A party who intends to rely on or refer to the evidence of an expert witness shall provide every other party with the following information in writing:
- The name and contact information of the expert witness;
- A signed statement from the expert, in the Tribunal’s required form, acknowledging his or her duty to:
- Provide opinion evidence that is fair, objective, and non-partisan;
- Provide opinion evidence that is related to matters within his/her area of expertise; and
- Provide such additional assistance as the Tribunal may reasonably require to determine a matter in issue
- The qualifications of that expert witness, referring specifically to the education, training and experience relied upon to qualify the expert;
- A signed report that sets out the instructions provided to the expert in relation to the proceeding, the expert’s conclusions, and the basis for those conclusions on the issues to which the expert will provide evidence to the Tribunal; and
- A concise summary stating the facts and issues that are admitted and those that are in dispute, and the expert’s findings and conclusions.
10.3 Expert Witnesses (Disclosure Timelines)
The disclosure required by Rule 10.2 shall be made:
- By the party who filed the notice of appeal, at least 30 days before the hearing;
- By any other party at least 20 days before the hearing; or
- As ordered by the Tribunal.
10.4 Expert Witnesses – Challenges to Qualifications, Reports, Statements
A party intending to challenge an expert’s qualifications, report or witness statement shall give notice, with reasons, for the challenge to the other parties as soon as possible and no later than 10 days before the hearing and must file a copy with the Tribunal.
A close reading of these rules shows that, unlike the Evidence Act and Rules of Civil Procedure, provided the above provisions are complied with, there is no specific rule that requires an expert who gives evidence to actually testify. In fact, the question as to whether the doctrine of a treating report must testify relates to whether the other party would be prejudiced by the inability to cross-examine that expert.
Although not directly relevant to LAT procedures, the seminal case of Westerhof v. Gee (Estate) provides guidance as to how adjudicators and lawyers should approach the admissibility of opinion evidence provided by treating practitioners such as doctors and rehabilitation workers. In that decision, Mdm. Justice Simmons differentiated between hired experts and the broader group of witnesses, including treating physicians, forming opinions based upon their participation in the underlining events related to the treatment of an accident victim. She referred to this broader group of witnesses as “participant experts.” She found that participant experts and non-party experts should be allowed to provide evidence without complying with the expert evidence rules pursuant to the Rules of Civil Procedure, and that it was an error of law to prevent those experts from providing their opinions. There are compelling public policy reasons why the same analytical framework ought to be employed at the LAT to determine whether participant and non-party experts should be allowed to provide opinion evidence through their reports.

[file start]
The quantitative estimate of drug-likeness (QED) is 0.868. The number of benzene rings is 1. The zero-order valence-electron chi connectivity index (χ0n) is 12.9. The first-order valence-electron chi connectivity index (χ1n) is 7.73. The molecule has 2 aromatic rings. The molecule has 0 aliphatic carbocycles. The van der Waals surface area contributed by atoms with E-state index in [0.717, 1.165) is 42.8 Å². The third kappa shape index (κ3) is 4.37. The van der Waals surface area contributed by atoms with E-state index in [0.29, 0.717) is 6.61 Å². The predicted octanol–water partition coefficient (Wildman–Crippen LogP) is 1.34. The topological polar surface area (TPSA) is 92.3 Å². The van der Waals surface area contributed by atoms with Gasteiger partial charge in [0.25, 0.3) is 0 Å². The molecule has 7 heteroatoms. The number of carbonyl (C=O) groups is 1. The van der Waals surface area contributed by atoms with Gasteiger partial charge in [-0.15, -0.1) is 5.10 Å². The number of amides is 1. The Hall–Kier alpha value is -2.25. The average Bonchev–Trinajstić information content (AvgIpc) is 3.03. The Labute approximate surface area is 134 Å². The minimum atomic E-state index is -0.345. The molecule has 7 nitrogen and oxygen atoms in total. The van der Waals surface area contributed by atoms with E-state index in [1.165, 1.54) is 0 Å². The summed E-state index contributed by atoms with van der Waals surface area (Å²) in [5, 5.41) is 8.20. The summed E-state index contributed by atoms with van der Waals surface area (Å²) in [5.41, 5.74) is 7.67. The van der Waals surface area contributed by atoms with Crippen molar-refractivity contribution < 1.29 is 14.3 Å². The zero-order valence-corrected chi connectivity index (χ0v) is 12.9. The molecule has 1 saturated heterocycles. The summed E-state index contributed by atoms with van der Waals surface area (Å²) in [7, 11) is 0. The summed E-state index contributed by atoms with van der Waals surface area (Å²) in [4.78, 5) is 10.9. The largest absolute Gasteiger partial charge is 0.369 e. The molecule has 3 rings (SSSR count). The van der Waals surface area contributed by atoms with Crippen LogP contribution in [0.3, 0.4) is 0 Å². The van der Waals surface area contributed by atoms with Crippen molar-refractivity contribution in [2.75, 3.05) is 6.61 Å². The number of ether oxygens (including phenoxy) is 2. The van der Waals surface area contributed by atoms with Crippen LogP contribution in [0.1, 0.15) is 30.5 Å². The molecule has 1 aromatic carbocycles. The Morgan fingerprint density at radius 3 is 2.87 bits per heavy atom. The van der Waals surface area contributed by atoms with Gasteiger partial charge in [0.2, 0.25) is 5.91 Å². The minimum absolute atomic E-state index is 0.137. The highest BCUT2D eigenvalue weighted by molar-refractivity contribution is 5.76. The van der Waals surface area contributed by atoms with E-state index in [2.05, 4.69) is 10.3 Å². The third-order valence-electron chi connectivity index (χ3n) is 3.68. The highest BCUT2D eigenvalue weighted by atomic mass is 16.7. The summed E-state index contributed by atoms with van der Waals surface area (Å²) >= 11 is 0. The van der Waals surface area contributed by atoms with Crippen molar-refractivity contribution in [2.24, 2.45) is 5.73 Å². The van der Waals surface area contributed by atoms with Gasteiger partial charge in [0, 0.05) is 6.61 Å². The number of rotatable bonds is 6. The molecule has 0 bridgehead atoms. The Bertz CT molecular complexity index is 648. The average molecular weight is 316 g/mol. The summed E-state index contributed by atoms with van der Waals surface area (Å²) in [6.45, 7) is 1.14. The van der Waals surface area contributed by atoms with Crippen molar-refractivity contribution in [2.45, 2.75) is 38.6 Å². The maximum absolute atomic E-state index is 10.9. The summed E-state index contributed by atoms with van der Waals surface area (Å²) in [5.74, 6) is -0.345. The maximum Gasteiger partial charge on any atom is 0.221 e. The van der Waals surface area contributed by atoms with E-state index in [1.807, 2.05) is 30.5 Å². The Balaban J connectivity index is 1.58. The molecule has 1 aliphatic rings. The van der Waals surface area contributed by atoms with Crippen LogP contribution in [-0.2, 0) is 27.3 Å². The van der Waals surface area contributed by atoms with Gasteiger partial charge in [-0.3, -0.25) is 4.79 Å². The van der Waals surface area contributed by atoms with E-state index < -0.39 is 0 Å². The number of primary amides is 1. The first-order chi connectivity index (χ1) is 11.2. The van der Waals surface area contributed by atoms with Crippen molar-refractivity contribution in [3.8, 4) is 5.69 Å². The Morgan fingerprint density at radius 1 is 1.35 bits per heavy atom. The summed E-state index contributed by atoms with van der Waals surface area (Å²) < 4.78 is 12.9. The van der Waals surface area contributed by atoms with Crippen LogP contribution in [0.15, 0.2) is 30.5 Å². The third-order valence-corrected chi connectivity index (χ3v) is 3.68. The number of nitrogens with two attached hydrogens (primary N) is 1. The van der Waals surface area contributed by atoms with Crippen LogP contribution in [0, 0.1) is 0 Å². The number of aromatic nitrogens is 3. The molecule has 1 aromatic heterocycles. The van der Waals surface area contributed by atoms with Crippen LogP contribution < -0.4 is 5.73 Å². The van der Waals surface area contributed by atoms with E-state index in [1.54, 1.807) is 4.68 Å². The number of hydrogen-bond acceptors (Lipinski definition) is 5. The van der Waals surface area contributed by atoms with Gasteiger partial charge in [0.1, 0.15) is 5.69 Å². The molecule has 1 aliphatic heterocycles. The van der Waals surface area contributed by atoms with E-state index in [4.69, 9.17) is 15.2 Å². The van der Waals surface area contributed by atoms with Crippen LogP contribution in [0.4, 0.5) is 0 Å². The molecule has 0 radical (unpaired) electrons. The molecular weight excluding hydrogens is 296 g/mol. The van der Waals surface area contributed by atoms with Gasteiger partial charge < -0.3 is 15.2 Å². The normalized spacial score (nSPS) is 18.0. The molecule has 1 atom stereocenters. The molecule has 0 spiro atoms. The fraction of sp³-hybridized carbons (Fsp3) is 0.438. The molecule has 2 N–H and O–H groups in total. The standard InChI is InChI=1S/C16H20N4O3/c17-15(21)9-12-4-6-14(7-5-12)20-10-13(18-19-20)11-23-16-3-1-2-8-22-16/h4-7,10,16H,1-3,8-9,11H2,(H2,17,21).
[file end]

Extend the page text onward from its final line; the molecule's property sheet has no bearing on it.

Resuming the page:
The Westerhof decision has been considered by number of recent LAT rulings. 17-002339 v. The Guarantee Company of North America considered a number of procedural issues including whether the applicant should be permitted to file an affidavit from his treating doctor. The insurance company objected filing the affidavit on the basis that it would not have an opportunity to cross-examine the doctor because the applicant was not producing him and argued that this inability to cross-examine resulted in a violation of procedural fairness. The adjudicator rejected this argument on the basis that the insurer had not demonstrated that it would suffer any real prejudice. It is significant that the applicant advised the insurance company more than a month before the hearing that it would not produce the family doctor and no objection was raised before the actual date of the hearing. The insurer also attempted to strike out certain portions of the affidavit on the basis that the doctor had not filed a R.53 Affidavit. The adjudicator also rejected this argument on the basis that the Rules of Civil Procedure, made pursuant to the Courts of Justice Act, only apply to court actions and do not apply to the tribunal. The adjudicator found Westerhof was not of assistance, and that even if it was, it supported the finding that the treating doctor should be allowed to provide evidence. Further, the applicant and his doctor had complied with LAT Rule 10.2, and his clinical notes and records and affidavit “for the most part” fulfilled the requirements of LAT Rules 10.2(d) and (e) where a treating physician can provide a report setting up their conclusions regarding the issues on which they will be providing evidence to the Tribunal. It is an open question as to what would’ve happened if the Guarantee Company had sent an order in advance to compel the treating physician to testify.